Accept the crowds and patience will be rewarded
  |  First Published: December 2014

The festive season is in full swing right now and we are moving into a great fishing period in the Macleay Valley. Although things can be quite hectic and crowded at times, it is well worth persevering, and by putting in the effort you will be rewarded.

Big mahimahi have been the first pelagic species to come through, with the DPI FAD firing at times. Being first on the scene of a morning dramatically increases your chances at a big fish.

Kingfish numbers have been good for a couple of months now. There have been some quality fish taken from the headlands and the usual haunts like Fish Rock, Black Rock and Green Island, as well as along the face of gaol wall. Downrigging slimy mackerel along the afore-mentioned wall has proven deadly of late.

A late run of snapper this year has kept the bottom fishing interesting. Unfortunately, the current has been racing, making the deeper reefs a bit harder to fish. Bottomship jigging has been a popular approach of late. Hopefully as you are reading this, mackerel will be starting to make their presence felt. Both spotted and Spanish become one of our main target species from now until about May, and if it’s anything like last year we are in for some fun and plenty of quality table fish.

January is also an awesome month for juvenile black marlin, and reports from up north are pointing towards a reasonable run through our section of the coast. Most fish will be live-baited with slimies, but skirts and trolled hardbodies can be just as effective.

Beach fishing is warming up, with a good amount of whiting in the gutters. Along Smoky Beach, school mulloway have been rampant, especially if fishing until after dark. The odd tailor and plenty of bream are coming in for those anglers fishing into the night. Worms and pippies have been readily available from most beaches, so there is no excuse for not having fresh bait.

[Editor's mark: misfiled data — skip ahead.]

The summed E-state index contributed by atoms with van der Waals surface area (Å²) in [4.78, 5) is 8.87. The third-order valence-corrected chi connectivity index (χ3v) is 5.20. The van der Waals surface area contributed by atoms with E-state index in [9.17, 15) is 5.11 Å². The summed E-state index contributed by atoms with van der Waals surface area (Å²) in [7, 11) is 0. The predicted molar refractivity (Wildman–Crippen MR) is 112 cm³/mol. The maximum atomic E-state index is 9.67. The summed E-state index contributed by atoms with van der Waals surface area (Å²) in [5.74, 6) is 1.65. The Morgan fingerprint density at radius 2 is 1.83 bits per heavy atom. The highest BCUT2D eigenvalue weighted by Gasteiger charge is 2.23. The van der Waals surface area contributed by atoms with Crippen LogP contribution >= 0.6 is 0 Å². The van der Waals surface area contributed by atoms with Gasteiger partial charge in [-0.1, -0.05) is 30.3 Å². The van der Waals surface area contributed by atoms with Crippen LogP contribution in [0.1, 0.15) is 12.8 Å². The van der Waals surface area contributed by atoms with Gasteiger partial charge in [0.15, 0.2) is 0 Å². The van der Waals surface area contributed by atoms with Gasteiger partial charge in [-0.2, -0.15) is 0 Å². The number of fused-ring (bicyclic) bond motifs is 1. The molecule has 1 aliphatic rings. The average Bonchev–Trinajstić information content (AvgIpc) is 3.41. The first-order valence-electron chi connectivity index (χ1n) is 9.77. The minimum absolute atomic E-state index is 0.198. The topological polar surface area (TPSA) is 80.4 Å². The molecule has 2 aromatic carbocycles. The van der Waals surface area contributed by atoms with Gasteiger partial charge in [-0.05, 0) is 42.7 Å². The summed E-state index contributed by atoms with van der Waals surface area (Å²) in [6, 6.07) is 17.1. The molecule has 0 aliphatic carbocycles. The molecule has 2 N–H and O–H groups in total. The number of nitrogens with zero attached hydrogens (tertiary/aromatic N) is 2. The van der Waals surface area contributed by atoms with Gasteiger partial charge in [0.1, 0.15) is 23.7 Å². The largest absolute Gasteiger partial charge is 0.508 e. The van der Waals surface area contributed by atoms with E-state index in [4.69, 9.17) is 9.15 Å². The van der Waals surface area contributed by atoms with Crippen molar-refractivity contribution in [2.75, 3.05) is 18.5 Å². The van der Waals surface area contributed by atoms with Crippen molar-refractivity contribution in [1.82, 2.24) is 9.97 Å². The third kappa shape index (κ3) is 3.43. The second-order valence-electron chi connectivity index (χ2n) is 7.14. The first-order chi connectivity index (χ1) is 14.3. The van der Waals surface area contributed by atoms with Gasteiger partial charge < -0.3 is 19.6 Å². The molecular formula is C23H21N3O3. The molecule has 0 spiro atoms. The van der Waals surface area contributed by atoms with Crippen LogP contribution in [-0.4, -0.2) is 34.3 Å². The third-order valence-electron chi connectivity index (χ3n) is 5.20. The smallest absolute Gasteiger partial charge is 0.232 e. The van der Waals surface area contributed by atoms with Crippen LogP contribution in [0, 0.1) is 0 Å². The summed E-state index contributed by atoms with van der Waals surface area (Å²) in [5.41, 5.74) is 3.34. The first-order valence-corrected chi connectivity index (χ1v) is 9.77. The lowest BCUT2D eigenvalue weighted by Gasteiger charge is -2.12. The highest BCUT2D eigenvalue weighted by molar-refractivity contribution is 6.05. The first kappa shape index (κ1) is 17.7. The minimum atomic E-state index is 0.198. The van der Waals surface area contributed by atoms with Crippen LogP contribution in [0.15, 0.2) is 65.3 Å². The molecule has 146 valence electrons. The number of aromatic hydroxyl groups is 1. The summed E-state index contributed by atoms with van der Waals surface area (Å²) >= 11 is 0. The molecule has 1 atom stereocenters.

Good amounts of blue spot flathead are being caught on 5” soft plastics thrown into the low tide gutters during the day. A 7’ 2-5kg spin outfit makes this form of fishing very enjoyable and keeps you mobile, so you can move from gutter to gutter without having to lug a lot of gear along.

Mud and blue swimmer crabs have been available throughout the main river, Clybucca Creek, as well as the various tributaries in the area. Flathead are absolutely everywhere, and are responding to just about everything thrown at them. The bigger fish seem to be holding along the rock walls, hanging in tight against the boulders waiting in ambush.

School mulloway have been as prevalent as ever, with the average size around the 5-6kg mark, making them well and truly legal if after a feed. The river is teeming with live bait, with tonnes of herring and small pike present. If you can get a tank full of them and set yourself up in an area holding bait, a big flathead or school mulloway is not far away.

Big forktail catfish are prowling around the first couple of kilometres of river. These fish have been fooling a lot of people into thinking they have hooked a decent sized mulloway, only to reveal their whiskery faces boatside, much to the dismay of the angler. Love them or hate them, they are fun on light gear.

The sand flats and weed bed edges up Clybucca Creek are fishing well for whiting on the surface, and there are plenty of flathead being taken from these shallow areas too.

Bass numbers are relatively good and the quality is improving. On some occasions it takes a fair bit of searching to locate the better fish, but I can assure you they are there.

Rock fishermen are catching their fair share of kingfish, most falling to stickbaits, poppers and larger metals. Groper have also been around in good numbers, with crabs being the preferred bait.


Love them or hate them, forktail catfish are lurking around the Macleay.


Tim Meehan with a quality bass taken from one of his secret locations.

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